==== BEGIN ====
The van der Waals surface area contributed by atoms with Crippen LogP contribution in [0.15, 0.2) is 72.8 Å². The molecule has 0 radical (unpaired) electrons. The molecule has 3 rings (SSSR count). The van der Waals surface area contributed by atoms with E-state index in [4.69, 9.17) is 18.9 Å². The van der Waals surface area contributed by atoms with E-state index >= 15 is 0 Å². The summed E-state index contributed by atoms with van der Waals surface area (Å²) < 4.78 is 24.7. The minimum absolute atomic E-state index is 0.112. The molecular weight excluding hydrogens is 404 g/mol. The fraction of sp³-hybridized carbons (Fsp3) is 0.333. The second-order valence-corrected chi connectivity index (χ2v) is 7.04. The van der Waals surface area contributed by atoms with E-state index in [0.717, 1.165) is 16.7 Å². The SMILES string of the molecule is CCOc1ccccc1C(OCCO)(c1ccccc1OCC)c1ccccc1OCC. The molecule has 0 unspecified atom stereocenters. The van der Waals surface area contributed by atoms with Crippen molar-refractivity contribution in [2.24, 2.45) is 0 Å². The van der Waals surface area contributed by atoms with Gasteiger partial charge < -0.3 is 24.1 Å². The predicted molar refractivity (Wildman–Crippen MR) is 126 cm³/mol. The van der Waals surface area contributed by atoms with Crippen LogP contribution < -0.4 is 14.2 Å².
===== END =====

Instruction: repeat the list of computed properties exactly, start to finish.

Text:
The van der Waals surface area contributed by atoms with Crippen LogP contribution in [0.15, 0.2) is 72.8 Å². The molecule has 0 radical (unpaired) electrons. The molecule has 3 rings (SSSR count). The van der Waals surface area contributed by atoms with E-state index in [4.69, 9.17) is 18.9 Å². The van der Waals surface area contributed by atoms with E-state index >= 15 is 0 Å². The summed E-state index contributed by atoms with van der Waals surface area (Å²) < 4.78 is 24.7. The minimum absolute atomic E-state index is 0.112. The molecular weight excluding hydrogens is 404 g/mol. The fraction of sp³-hybridized carbons (Fsp3) is 0.333. The second-order valence-corrected chi connectivity index (χ2v) is 7.04. The van der Waals surface area contributed by atoms with E-state index in [0.717, 1.165) is 16.7 Å². The SMILES string of the molecule is CCOc1ccccc1C(OCCO)(c1ccccc1OCC)c1ccccc1OCC. The molecule has 0 unspecified atom stereocenters. The van der Waals surface area contributed by atoms with Crippen molar-refractivity contribution in [2.24, 2.45) is 0 Å². The van der Waals surface area contributed by atoms with Gasteiger partial charge < -0.3 is 24.1 Å². The predicted molar refractivity (Wildman–Crippen MR) is 126 cm³/mol. The van der Waals surface area contributed by atoms with Crippen LogP contribution < -0.4 is 14.2 Å².